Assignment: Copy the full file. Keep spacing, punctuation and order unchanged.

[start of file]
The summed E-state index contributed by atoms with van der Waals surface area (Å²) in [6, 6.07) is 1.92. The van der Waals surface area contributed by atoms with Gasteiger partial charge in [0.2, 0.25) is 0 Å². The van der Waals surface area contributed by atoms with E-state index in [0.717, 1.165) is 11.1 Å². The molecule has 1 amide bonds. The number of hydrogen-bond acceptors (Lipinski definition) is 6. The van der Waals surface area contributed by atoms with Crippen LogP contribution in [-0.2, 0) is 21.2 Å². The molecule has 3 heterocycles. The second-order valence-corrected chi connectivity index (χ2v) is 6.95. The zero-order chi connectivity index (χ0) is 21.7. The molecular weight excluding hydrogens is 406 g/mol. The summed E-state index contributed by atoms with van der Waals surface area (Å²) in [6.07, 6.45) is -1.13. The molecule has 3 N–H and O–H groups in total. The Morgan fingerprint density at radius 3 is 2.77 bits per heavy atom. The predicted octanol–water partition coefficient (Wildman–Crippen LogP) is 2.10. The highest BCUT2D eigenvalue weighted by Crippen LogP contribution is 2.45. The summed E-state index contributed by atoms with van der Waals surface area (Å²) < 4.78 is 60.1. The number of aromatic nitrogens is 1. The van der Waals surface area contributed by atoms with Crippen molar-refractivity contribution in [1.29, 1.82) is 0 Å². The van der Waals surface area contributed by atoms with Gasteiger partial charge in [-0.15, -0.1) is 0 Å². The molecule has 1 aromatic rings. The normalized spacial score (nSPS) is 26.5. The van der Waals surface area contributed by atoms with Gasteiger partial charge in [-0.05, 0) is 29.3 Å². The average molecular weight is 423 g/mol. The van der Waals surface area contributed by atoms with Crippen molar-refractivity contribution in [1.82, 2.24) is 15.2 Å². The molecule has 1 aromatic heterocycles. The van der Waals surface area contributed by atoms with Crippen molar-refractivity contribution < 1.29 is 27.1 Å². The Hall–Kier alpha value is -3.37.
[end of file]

The summed E-state index contributed by atoms with van der Waals surface area (Å²) in [6, 6.07) is 1.92. The van der Waals surface area contributed by atoms with Gasteiger partial charge in [0.2, 0.25) is 0 Å². The van der Waals surface area contributed by atoms with E-state index in [0.717, 1.165) is 11.1 Å². The molecule has 1 amide bonds. The number of hydrogen-bond acceptors (Lipinski definition) is 6. The van der Waals surface area contributed by atoms with Crippen LogP contribution in [-0.2, 0) is 21.2 Å². The molecule has 3 heterocycles. The second-order valence-corrected chi connectivity index (χ2v) is 6.95. The zero-order chi connectivity index (χ0) is 21.7. The molecular weight excluding hydrogens is 406 g/mol. The summed E-state index contributed by atoms with van der Waals surface area (Å²) in [6.07, 6.45) is -1.13. The molecule has 3 N–H and O–H groups in total. The Morgan fingerprint density at radius 3 is 2.77 bits per heavy atom. The predicted octanol–water partition coefficient (Wildman–Crippen LogP) is 2.10. The highest BCUT2D eigenvalue weighted by Crippen LogP contribution is 2.45. The summed E-state index contributed by atoms with van der Waals surface area (Å²) < 4.78 is 60.1. The number of aromatic nitrogens is 1. The van der Waals surface area contributed by atoms with Crippen molar-refractivity contribution in [1.29, 1.82) is 0 Å². The van der Waals surface area contributed by atoms with Gasteiger partial charge in [-0.15, -0.1) is 0 Å². The molecule has 1 aromatic rings. The normalized spacial score (nSPS) is 26.5. The van der Waals surface area contributed by atoms with Gasteiger partial charge in [-0.05, 0) is 29.3 Å². The average molecular weight is 423 g/mol. The van der Waals surface area contributed by atoms with Crippen molar-refractivity contribution in [1.82, 2.24) is 15.2 Å². The molecule has 1 aromatic heterocycles. The van der Waals surface area contributed by atoms with Crippen molar-refractivity contribution < 1.29 is 27.1 Å². The Hall–Kier alpha value is -3.37.